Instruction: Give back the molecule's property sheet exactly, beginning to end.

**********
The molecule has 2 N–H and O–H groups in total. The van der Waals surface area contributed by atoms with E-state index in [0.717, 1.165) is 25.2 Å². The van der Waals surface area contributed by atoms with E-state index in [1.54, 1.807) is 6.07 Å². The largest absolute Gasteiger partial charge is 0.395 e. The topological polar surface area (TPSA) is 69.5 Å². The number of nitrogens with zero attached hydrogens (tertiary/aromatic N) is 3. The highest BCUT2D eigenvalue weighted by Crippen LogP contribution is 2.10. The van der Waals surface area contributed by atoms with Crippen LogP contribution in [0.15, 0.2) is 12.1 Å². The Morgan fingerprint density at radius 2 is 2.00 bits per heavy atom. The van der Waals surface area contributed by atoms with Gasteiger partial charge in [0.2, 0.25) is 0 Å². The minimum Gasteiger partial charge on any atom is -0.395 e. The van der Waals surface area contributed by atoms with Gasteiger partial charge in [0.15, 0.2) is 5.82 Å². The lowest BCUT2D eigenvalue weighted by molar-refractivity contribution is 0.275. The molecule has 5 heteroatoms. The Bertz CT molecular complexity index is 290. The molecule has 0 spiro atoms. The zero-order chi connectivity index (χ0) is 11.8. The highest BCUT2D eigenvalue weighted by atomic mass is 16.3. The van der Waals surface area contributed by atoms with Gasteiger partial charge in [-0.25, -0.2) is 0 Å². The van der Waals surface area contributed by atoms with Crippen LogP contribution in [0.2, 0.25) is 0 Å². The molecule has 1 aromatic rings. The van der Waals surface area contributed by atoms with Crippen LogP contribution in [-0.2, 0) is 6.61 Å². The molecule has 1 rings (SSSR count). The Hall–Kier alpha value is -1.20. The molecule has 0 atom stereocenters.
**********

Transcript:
The molecule has 2 N–H and O–H groups in total. The van der Waals surface area contributed by atoms with E-state index in [0.717, 1.165) is 25.2 Å². The van der Waals surface area contributed by atoms with E-state index in [1.54, 1.807) is 6.07 Å². The largest absolute Gasteiger partial charge is 0.395 e. The topological polar surface area (TPSA) is 69.5 Å². The number of nitrogens with zero attached hydrogens (tertiary/aromatic N) is 3. The highest BCUT2D eigenvalue weighted by Crippen LogP contribution is 2.10. The van der Waals surface area contributed by atoms with Crippen LogP contribution in [0.15, 0.2) is 12.1 Å². The Morgan fingerprint density at radius 2 is 2.00 bits per heavy atom. The van der Waals surface area contributed by atoms with Gasteiger partial charge in [0.2, 0.25) is 0 Å². The minimum Gasteiger partial charge on any atom is -0.395 e. The van der Waals surface area contributed by atoms with Gasteiger partial charge in [0.15, 0.2) is 5.82 Å². The lowest BCUT2D eigenvalue weighted by molar-refractivity contribution is 0.275. The molecule has 5 heteroatoms. The Bertz CT molecular complexity index is 290. The molecule has 0 spiro atoms. The zero-order chi connectivity index (χ0) is 11.8. The highest BCUT2D eigenvalue weighted by atomic mass is 16.3. The van der Waals surface area contributed by atoms with Gasteiger partial charge in [-0.25, -0.2) is 0 Å². The van der Waals surface area contributed by atoms with Crippen LogP contribution in [0.2, 0.25) is 0 Å². The molecule has 1 aromatic rings. The van der Waals surface area contributed by atoms with Crippen LogP contribution in [-0.2, 0) is 6.61 Å². The molecule has 1 rings (SSSR count). The Hall–Kier alpha value is -1.20. The molecule has 0 atom stereocenters.